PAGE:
569 F2d 1179 Wan Shih Hsieh v. F Kiley

569 F.2d 1179

WAN SHIH HSIEH, Plaintiff-Appellant,
Maurice F. KILEY, District Director, Immigration and
Naturalization Service, United States Department
of Justice, Defendant-Appellee.

No. 439, Docket 77-6144.

United States Court of Appeals,
Second Circuit.

Argued Dec. 5, 1977.
Decided Jan. 12, 1978.

David C. Buxbaum, New York City, for plaintiff-appellant.

Robert S. Groban, Jr., Special Asst. U. S. Atty., New York City (Robert B. Fiske, Jr., U. S. Atty., S.D.N.Y., Patrick H. Barth, Asst. U. S. Atty., New York City, of counsel), for defendant-appellee.

Before LUMBARD, SMITH and MANSFIELD, Circuit Judges.

MANSFIELD, Circuit Judge:

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Wan Shih Hsieh, a permanent resident alien of Chinese origin, appeals from an order of the Southern District of New York, Lloyd F. MacMahon, Judge, dismissing her complaint, which purports to invoke federal jurisdiction under the Declaratory Judgment Act, 28 U.S.C. §§ 2201, et seq., and Administrative Procedure Act, 5 U.S.C. §§ 701, et seq., seeking an order directing the Immigration and Naturalization Service ("INS") to pursue and complete an investigation requested of it by the United States Consul in Taiwan into the question of whether her permanent resident status should be rescinded pursuant to § 246(a) of the Immigration and Nationality Act (the "Act") on the ground that it had been acquired through fraud. 8 U.S.C. § 1256(a). We affirm, but with clarification as to the INS's investigative duties in the matter, in view of the district court's opinion on this subject.


Appellant, a native and citizen of Taiwan, was in 1966 admitted into the United States as a non-immigrant, leaving her husband and three children in Taiwan. In February, 1973, appellant invested $7,000 in the Hsin Hsin Chinese Restaurant in Brooklyn, becoming a shareholder of the corporation that owns the restaurant. On April 11, 1973, the United States Department of Labor issued a labor certification to the restaurant authorizing employment of appellant as a specialty chef on the basis of her sworn statement that from 1959 through 1966 she had been employed as a chef in the Kwok Kong Restaurant in Taipei City, Taiwan. Armed with this certificate, the Hsin Hsin Restaurant on April 30, 1973, petitioned the INS to qualify appellant as a sixth preference immigrant pursuant to § 203(a)(6) of the Act, 8 U.S.C. § 1153(a)(6), which was approved on August 9, 1973. On November 9, 1973, appellant's status was accordingly adjusted by the INS to that of permanent resident alien, see § 245 of the Act.1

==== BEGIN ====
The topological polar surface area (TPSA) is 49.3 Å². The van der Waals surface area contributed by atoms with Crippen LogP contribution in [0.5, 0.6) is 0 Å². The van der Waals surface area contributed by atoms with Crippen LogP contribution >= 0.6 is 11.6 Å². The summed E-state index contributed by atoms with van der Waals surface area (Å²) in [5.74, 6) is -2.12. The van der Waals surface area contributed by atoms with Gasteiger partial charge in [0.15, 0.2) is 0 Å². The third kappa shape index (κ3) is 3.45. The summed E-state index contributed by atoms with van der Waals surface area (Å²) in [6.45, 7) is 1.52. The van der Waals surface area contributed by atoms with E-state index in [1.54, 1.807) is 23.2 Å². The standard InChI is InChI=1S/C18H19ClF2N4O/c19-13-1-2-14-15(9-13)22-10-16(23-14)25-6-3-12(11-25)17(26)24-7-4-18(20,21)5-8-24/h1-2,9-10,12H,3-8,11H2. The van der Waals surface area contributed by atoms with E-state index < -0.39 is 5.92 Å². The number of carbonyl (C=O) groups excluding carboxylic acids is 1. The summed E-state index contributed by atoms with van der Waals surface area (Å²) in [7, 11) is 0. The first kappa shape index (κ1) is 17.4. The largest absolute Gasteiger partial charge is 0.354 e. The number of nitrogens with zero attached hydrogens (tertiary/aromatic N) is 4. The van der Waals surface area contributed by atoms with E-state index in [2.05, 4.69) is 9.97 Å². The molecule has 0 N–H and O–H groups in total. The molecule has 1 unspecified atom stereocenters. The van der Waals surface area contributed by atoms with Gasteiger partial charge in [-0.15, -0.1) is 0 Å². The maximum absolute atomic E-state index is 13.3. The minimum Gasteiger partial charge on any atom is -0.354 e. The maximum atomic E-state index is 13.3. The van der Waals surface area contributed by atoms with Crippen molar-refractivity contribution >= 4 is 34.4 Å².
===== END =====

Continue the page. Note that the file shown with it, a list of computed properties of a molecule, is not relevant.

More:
Having successfully gained permanent resident status for herself, appellant next sought to assist her children in Taiwan to enter the United States as immigrants by petitioning the INS on their behalf to grant them second preference status under § 203(a)(2) of the Act, 8 U.S.C. § 1153(a)(2).2 On April 9, 1975, the INS approved these preference petitions and on July 15, 1975, the children applied to the United States Consulate in Taiwan for immigrant visas. In reviewing their applications the Consul discovered that appellant's "household register," an official record kept by the Taiwan government of her education, occupation and employment, did not reveal her claimed earlier employment at the Kwok Kong Restaurant in Taipei City, which had been the predicate for her United States labor certification, sixth preference classification, and adjustment of status, which in turn was the predicate for approval of her children's visa applications as second preference immigrants.


Apparently suspecting that appellant's status may have been procured by fraud, the Consul held up issuance of the visas to her children and requested the INS to forward copies of her adjustment application and to investigate the basis of her adjustment of status and whether she had in fact worked as a chef at the Kwok Kong Restaurant in Taipei City as represented. In the meantime appellant's son executed in Taiwan a sworn statement that his mother had not to his knowledge worked as a chef in Taiwan before going to the United States but had worked as a pedicab driver.